Waiting For the End of the World
"Something terrible is about to happen.
"The time is early in the twenty-first century. The locale is Australia. But the world as we know it no longer exists. Cities are now armed fortifications, their populations kept docile by the regular administration of government-approved drugs. Elsewhere, bands of desperate people roam the open countryside, abandoned by the powers that once shaped their lives.
"In the hills near a major city, a group of young people are struggling to survive. Drugs and sickness have taken their toll and they live in dread of the Patrol and its helicopter gunships. Kathy plans a better life for herself by moving north to the high country, but the neurotic Liz can only rage and hurl her anger at the sky. Simon wanders like a wraith through the forest, rediscovering survival skills from another rime, while the aged Campions watch over the young exiles and do what they can to help.
"Manfred Waring stumbles upon this strange community when he is close to death. He is slowly nursed back to health, only to discover that his flight from the city has somehow robbed him of his memory. His life becomes a torturous experience, a see-sawing progress through time, obsessed by visions of the ancient world and haunted by figures from the remote past. As he gropes his way towards an unimaginable destiny, he and his friends are swept up by the forces preparing to re-shape the world and ultimately bear witness to a catastrophe that is both an ending and a new beginning for them all.
"In this latest novel Lee Harding again reveals understanding and compassion for the confused young people of today, and in this gripping portrayal of teenage exiles in a world not very far removed from our own he has fashioned a remarkable metaphor for the coming times.
"Waiting For the End of the World is a truly Australian novel. From the evocative opening in a rainforest to the stunning climax, the sights and sounds and scents of the Australian hills are present in every page - just as Displaced Person captured so well the urban landscape of St Kilda."
"Lee Harding is the perhaps the writer high-school teachers and librarians have been looking for." - Maurice Saxby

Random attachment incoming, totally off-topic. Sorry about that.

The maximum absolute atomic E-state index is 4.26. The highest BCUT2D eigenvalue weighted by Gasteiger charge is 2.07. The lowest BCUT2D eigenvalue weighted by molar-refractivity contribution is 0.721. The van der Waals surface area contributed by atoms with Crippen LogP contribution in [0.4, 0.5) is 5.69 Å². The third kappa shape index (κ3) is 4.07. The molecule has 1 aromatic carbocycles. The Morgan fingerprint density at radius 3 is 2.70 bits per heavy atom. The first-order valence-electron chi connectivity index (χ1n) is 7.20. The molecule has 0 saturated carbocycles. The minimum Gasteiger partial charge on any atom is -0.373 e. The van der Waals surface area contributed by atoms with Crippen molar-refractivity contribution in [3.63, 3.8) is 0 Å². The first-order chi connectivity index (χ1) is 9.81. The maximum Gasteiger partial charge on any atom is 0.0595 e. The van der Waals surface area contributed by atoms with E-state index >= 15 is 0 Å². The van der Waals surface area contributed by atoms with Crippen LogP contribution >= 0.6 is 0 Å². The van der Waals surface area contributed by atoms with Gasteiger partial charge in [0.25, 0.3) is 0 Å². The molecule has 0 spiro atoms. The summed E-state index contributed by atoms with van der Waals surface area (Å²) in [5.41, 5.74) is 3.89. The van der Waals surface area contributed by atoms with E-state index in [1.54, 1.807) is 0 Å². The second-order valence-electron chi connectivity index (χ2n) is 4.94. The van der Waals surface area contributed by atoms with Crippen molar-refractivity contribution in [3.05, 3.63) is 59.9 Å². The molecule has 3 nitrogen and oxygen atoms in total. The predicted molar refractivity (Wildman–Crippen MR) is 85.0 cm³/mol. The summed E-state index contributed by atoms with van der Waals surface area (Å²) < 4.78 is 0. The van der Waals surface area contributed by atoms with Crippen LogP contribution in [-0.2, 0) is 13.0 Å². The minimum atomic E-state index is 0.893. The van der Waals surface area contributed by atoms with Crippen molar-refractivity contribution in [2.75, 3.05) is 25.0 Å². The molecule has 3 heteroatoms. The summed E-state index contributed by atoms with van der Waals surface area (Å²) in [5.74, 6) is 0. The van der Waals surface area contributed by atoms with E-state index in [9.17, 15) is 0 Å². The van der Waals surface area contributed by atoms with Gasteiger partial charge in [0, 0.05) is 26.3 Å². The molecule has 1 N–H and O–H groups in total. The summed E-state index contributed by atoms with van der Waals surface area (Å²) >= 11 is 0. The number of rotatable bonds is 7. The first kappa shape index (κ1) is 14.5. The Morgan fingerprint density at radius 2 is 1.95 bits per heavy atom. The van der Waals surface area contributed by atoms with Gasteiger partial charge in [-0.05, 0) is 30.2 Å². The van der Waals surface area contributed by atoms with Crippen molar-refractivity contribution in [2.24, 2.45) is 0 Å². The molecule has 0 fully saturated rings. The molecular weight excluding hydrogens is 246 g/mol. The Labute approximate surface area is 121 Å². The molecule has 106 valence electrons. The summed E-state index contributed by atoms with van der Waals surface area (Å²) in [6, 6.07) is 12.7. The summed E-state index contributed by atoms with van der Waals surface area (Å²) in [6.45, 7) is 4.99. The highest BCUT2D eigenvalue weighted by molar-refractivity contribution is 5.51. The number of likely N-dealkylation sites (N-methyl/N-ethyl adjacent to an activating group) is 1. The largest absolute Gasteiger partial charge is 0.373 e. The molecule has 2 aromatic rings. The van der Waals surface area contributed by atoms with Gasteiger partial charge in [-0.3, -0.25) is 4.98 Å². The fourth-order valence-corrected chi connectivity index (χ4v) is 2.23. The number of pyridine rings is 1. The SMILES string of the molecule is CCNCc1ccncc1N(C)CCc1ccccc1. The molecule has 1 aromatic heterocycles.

"..lingers on the mind in the most haunting way." - Walter McVitty
Manfred decided he would make a longbow.
The task took him almost a year. He first had to search the hills until he found a tree suitable for his purpose. Choosing a sturdy oak, he cut down a fine, straight-grown stave and trimmed it. Then began the long process of curing and seasoning the wood.
He carried the stave to a secret place hidden deep in the forest, where a small stream plunged through a tangled ravine. Here, where all nature seemed crowded close together and the air was rich with the moist, dark smells of the earth, he placed it to rest in a shallow pool. He anchored it in position with heavy stones, and there it remained for two long months while the steady flow of water drove sap from the wood.
When he felt sure that enough time had elapsed, he removed the stave from the pool and brought it back to the house. He dried and inspected it thoroughly. Pleased with his success so far, he transferred the stave to a dry, well ventilated position on a rack in the workshed loft, where the seasoning commenced.
The stave remained on the rack for six months. Throughout this critical period Manfred continued to work upon it, gradually peeling back the bark until the wood lay bare. Then he began the final shaping of the bow.
From the Hyland House hardback edition, 1983.
This page and its contents are copyright © 2003-06 by Perry Middlemiss, Melbourne, Victoria, Australia.Return to Lee Harding page.
Last modified: May 1, 2006.